First Look: Foam-sole 'Virrata' running shoe

The shoe hit stores this week. As a running junkie, Saucony’s Virrata model was on my drool list. The brand previewed it last summer as “the most cushioned shoe for its weight on the market.”

A weird claim to fame for sure. But in the hand it makes sense — a thick slab of foam offers a sole/midsole combination that weighs almost nothing. There’s no traditional rubber on the underside of this shoe, saving weight and also creating a unique feel as you run.

Saucony Virrata sole.jpg

Where’s the tread? Full foam sole

At $90, Saucony sells the Virrata as a training model, not a racer. But it is the lightest training shoe the brand has ever built. On my scale, my big size 13s weigh about 8 ounces a shoe. A men’s sample size 9, Saucony claims, is a feathery 6.5 ounces per foot.

Unlike most trainers, the Virratas are zero-drop shoes. There is a 0mm heel-to-forefoot offset. This style means you need to run differently if you’re used to normal running shoe models.

Heel strikes are a no-no — the Virrata is made to train you to run with a mid-foot stride and quicker steps, or “more naturally,” as the industry likes to say.

woman running.jpg

Cushioning + a more natural stride? A promise of this shoe model

The aforementioned “slab” of foam is a new type of EVA foam. It’s springy and light. Saucony applies it thick on the Virrata, giving an 18mm ply of foam underfoot for the midsole. Plenty of protection from the road as you pound miles is the result.

I took a pair for a first test run earlier this week. The roads were a bit snowy, but I managed to find clean pavement for a few miles.

First impressions? Grip was good, even on slippery spots. The shoe is comfortable and easy to run in. They feel light on the feet.

More interesting, Saucony cites the Virrata hits a sweet spot between a “natural, deconstructed running experience and improved cushioning.” Sounds wonky, but I’d actually agree with that description — I felt like this shoe made me run differently, more conscious of my stride (dare I say more “natural”).

Saucony Virrata.jpg

Virrata is a streamlined training shoe

The punishment for a sloppy stride is not high if you get tired. There’s so much cushion underfoot that you can misstep or “pound” for stretches when fatigued and the Virrata will not punish like other zero-drop models can.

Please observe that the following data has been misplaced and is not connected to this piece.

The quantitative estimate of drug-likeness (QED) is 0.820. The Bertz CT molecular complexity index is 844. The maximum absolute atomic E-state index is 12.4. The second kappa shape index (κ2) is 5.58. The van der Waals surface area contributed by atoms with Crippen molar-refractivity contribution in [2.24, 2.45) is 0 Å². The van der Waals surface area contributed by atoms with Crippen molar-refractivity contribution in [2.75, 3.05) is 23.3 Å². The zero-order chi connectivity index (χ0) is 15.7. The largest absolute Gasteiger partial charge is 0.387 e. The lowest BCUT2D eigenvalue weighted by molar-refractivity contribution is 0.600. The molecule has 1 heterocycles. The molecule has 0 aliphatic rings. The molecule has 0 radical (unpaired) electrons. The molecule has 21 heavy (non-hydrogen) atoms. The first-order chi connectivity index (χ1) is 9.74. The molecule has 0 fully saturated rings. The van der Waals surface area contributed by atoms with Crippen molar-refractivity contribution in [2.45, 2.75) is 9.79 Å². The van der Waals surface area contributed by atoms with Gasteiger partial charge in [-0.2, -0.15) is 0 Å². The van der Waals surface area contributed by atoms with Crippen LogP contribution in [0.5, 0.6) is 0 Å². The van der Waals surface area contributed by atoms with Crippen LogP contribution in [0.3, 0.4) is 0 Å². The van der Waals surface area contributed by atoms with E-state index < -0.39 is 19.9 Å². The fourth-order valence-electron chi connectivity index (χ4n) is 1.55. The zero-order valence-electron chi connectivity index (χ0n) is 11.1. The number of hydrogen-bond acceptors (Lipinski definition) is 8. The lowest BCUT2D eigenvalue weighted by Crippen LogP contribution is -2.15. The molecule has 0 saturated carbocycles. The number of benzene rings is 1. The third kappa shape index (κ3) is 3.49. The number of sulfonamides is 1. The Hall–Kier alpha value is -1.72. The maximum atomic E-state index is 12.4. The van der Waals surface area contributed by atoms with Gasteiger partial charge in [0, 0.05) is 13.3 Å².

That said, after a second run in the shoes I was a bit sore. Zero-drop shoes take time to adjust to on pavement. I often run in 4mm or 6mm drop models. The cushioned Virrata is a nice bridge for getting into zero-drop. I can’t wait to put a few more miles down in the shoe to see how it effects my stride and my style over the long run.

—Editor Stephen Regenold recently ran an ultra in the Marin Headlands of California. See his story “Hills, Mud, Rain define tough 50-Mile Ultra Race”

Posted by Daniel - 02/05/2013 08:51 AM

These must fit firmly between the higher-end Nikto line of shoes and the entry level Klaatu series.
If you buy all three and mail in the UPC’s, Saucony will send you a free copy of the Necronomicon.
(Protective gloves not included; mind the teeth)

Posted by Derek - 02/14/2013 07:36 AM

I just bought a pair on Monday. I have ran in them a couple times so far (18ish miles) and my calves are extremely sore. I have been running in minimals for a couple years now with the Nike Frees so I’m wondering if its the zero-drop as well as the new shoe factor that is causing my extreme calf soreness.

Posted by Justin - 02/14/2013 12:37 PM

That’s because of your new greater range of motion Of your heels dropping

Posted by Heini - 03/26/2013 02:45 PM

great shoe for longer runs! Finnish word “virrata” means to flow in english….running is smooth. I like these a lot, next saucony could make trail-version of these(i disagree in one thing though, shoes are slippery on ice and snow).

Posted by Nik - 03/28/2013 08:45 AM

Walking in the desert for a week with Vibram 5 Fingers has convinced me that cushioning is the wrong approach, no matter what form it takes.

Consider that our feet have evolved to provide the best walking experience for a million years. Adding a slab of foam does not improve things.

I am not normally used to walking around that much, taking my motorbike everywhere and not hiking for the last 10 years. But I did not have sore feet after a week of daily desert walking, on a hard desert ground (dried lakebed). Even more amazing, I never had sore legs!

Barefoot is the only way. It’s even better for running, obviously.

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